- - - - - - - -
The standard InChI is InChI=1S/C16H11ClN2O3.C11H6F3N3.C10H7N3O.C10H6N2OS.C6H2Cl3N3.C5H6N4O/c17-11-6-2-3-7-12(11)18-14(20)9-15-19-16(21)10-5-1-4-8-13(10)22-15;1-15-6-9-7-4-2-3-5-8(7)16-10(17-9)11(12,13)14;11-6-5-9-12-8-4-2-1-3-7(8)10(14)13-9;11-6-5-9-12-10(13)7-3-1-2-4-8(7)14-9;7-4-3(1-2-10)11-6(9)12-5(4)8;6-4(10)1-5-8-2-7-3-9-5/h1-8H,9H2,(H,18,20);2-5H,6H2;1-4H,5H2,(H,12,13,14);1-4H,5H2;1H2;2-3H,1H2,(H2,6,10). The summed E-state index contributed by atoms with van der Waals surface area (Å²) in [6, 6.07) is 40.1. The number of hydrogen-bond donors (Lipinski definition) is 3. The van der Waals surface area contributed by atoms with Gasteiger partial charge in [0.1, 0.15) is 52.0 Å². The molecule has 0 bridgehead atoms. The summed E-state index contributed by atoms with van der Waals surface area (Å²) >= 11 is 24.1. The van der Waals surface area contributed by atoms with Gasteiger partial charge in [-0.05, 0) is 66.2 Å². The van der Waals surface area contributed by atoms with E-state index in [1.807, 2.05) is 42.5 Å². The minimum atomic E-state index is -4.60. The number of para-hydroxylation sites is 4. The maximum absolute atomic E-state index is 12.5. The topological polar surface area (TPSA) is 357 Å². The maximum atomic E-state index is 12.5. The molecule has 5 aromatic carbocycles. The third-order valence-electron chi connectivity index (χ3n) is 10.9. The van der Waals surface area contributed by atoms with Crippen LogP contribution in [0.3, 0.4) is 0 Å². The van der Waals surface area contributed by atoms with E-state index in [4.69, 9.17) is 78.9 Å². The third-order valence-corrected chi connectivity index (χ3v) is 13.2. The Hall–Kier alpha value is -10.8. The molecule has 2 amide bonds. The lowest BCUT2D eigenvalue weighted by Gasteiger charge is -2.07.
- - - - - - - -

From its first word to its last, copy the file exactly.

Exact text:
The standard InChI is InChI=1S/C16H11ClN2O3.C11H6F3N3.C10H7N3O.C10H6N2OS.C6H2Cl3N3.C5H6N4O/c17-11-6-2-3-7-12(11)18-14(20)9-15-19-16(21)10-5-1-4-8-13(10)22-15;1-15-6-9-7-4-2-3-5-8(7)16-10(17-9)11(12,13)14;11-6-5-9-12-8-4-2-1-3-7(8)10(14)13-9;11-6-5-9-12-10(13)7-3-1-2-4-8(7)14-9;7-4-3(1-2-10)11-6(9)12-5(4)8;6-4(10)1-5-8-2-7-3-9-5/h1-8H,9H2,(H,18,20);2-5H,6H2;1-4H,5H2,(H,12,13,14);1-4H,5H2;1H2;2-3H,1H2,(H2,6,10). The summed E-state index contributed by atoms with van der Waals surface area (Å²) in [6, 6.07) is 40.1. The number of hydrogen-bond donors (Lipinski definition) is 3. The van der Waals surface area contributed by atoms with Gasteiger partial charge in [0.1, 0.15) is 52.0 Å². The molecule has 0 bridgehead atoms. The summed E-state index contributed by atoms with van der Waals surface area (Å²) >= 11 is 24.1. The van der Waals surface area contributed by atoms with Gasteiger partial charge in [-0.05, 0) is 66.2 Å². The van der Waals surface area contributed by atoms with E-state index in [1.807, 2.05) is 42.5 Å². The minimum atomic E-state index is -4.60. The number of para-hydroxylation sites is 4. The maximum absolute atomic E-state index is 12.5. The topological polar surface area (TPSA) is 357 Å². The maximum atomic E-state index is 12.5. The molecule has 5 aromatic carbocycles. The third-order valence-electron chi connectivity index (χ3n) is 10.9. The van der Waals surface area contributed by atoms with Crippen LogP contribution in [0.3, 0.4) is 0 Å². The van der Waals surface area contributed by atoms with E-state index in [4.69, 9.17) is 78.9 Å². The third-order valence-corrected chi connectivity index (χ3v) is 13.2. The Hall–Kier alpha value is -10.8. The molecule has 2 amide bonds. The lowest BCUT2D eigenvalue weighted by Gasteiger charge is -2.07.